Pan-Roasted Rabbit Riviera-Style with Herbs, Walnuts, and Olives

Coniglio in Tegame alla Rivierasca

When we yearn for aromatic cooking we turn to the Riviera, and it never lets us down. I had this rabbit in the town of Chiavari, after having spent the latter part of the morning at the small but splendid outdoor market it holds daily in a handsome piazza. The bay leaves, rosemary, and thyme; the walnuts; the olives—as I list the ingredients I can hear the singsong cadences of the musical Genoese dialect.

The liver enriches the taste of this rabbit—which has moved to the front rank of my favorites—to a significant degree. If you can buy rabbit with its own liver, that will give you exactly the flavor accent you need. If not, you can come close by using chicken livers.


  • A 3 to 4-pound rabbit
  • ½ cup red wine vinegar
  • ¼ cup extra virgin olive oil
  • A large yellow onion, cut into thin slices, about cups
  • 2 whole bay leaves
  • Coarsely chopped rosemary leaves, 1 tablespoon if fresh, 2 teaspoons if dried
  • ½ cup chopped celery
  • Thyme, 1 teaspoon if fresh, ½ teaspoon if dried
  • cups dry red wine
  • cup shelled walnuts, mashed in a mortar or ground fine
  • Salt
  • Black pepper ground fresh
  • The rabbits liver or 3 fresh chicken livers
  • 20 unpitted Italian Riviera or niçoise olives

    On the Night Before

  • Cut the rabbit into 8 pieces, and put the pieces in a bowl with enough water to cover and ½ cup red wine vinegar. Refrigerate overnight.


Cooking the Rabbit

  1. When ready to cook the rabbit, retrieve it from its marinade, wash every piece thoroughly in cold water, and pat dry with kitchen towels.
  2. Choose a sauté pan or skillet that can subsequently contain all the rabbit pieces in a single layer without overlapping. Put in the olive oil and turn on the heat to medium high. When the oil is hot enough to sizzle the moment the meat is put in, slip all the rabbit pieces into the pan. Brown them well on one side, then turn them to brown the other side. When they have been nicely browned all over, use a slotted spoon or spatula to transfer them to a deep platter or bowl.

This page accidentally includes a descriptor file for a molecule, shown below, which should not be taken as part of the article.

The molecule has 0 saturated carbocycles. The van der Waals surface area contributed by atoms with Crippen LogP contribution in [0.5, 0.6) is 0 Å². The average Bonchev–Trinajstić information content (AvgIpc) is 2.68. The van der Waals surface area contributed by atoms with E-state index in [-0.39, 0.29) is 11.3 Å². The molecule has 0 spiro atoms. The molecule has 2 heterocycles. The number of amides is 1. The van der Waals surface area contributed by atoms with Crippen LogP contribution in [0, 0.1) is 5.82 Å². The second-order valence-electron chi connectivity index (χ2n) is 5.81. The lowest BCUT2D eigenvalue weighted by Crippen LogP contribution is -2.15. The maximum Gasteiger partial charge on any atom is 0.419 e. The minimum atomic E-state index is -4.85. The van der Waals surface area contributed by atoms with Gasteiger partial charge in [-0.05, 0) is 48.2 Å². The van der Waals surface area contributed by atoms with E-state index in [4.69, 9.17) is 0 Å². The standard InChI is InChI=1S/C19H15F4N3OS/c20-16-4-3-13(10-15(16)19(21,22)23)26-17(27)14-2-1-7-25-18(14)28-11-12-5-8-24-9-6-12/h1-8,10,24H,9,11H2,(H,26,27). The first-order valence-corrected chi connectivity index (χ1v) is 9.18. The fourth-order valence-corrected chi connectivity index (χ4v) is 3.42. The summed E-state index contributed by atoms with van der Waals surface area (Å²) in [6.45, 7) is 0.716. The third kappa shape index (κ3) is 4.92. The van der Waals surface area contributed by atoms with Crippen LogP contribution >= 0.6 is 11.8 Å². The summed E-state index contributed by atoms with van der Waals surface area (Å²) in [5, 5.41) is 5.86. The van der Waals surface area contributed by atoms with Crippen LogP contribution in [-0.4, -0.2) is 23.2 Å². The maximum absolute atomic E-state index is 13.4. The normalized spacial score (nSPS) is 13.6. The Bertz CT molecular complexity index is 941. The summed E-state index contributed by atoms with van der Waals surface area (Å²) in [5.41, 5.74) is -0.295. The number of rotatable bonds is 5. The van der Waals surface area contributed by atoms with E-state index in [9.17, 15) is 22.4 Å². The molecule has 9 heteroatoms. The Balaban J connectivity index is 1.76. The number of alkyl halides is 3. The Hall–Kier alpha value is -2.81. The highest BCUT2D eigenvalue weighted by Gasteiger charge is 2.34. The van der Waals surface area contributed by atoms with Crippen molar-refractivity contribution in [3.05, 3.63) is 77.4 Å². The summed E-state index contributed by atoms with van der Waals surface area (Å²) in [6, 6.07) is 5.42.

3. Put the onion in the pan and cook it, stirring frequently, until it becomes colored a pale gold. Lower the heat just slightly, and add the bay leaves, rosemary, celery, and thyme, turning them over for about a minute.
  4. Return the rabbit pieces to the pan, turn them over three or four times during 1 minute, then add the wine. Let the wine bubble away completely while using the wooden spoon to scrape loose the browning residues from the bottom of the pan.
  5. Add the walnuts, sprinkle with salt and grindings of pepper, turn over the contents of the pan once or twice to coat them well, then turn the heat down to low and cover the pan. Cook at a gentle pace, occasionally turning the rabbit pieces over.
  6. Bring water to a boil in a saucepan and put in the liver or livers. Cook less than 5 minutes, draining the liver while it is still slightly pink. Chop it very fine, using either a knife or the food processor.
  7. When the rabbit has cooked for about 30 minutes, add the chopped liver to the pan, turning over the pan’s contents once or twice. Continue cooking, always at low heat and with a lid on the pan, for 45 minutes or more, until the meat feels very tender when poked with a fork.
  8. When the rabbit is done, put in the whole olives, turn the contents of the pan over for about 1 minute, then serve at once from a warm platter.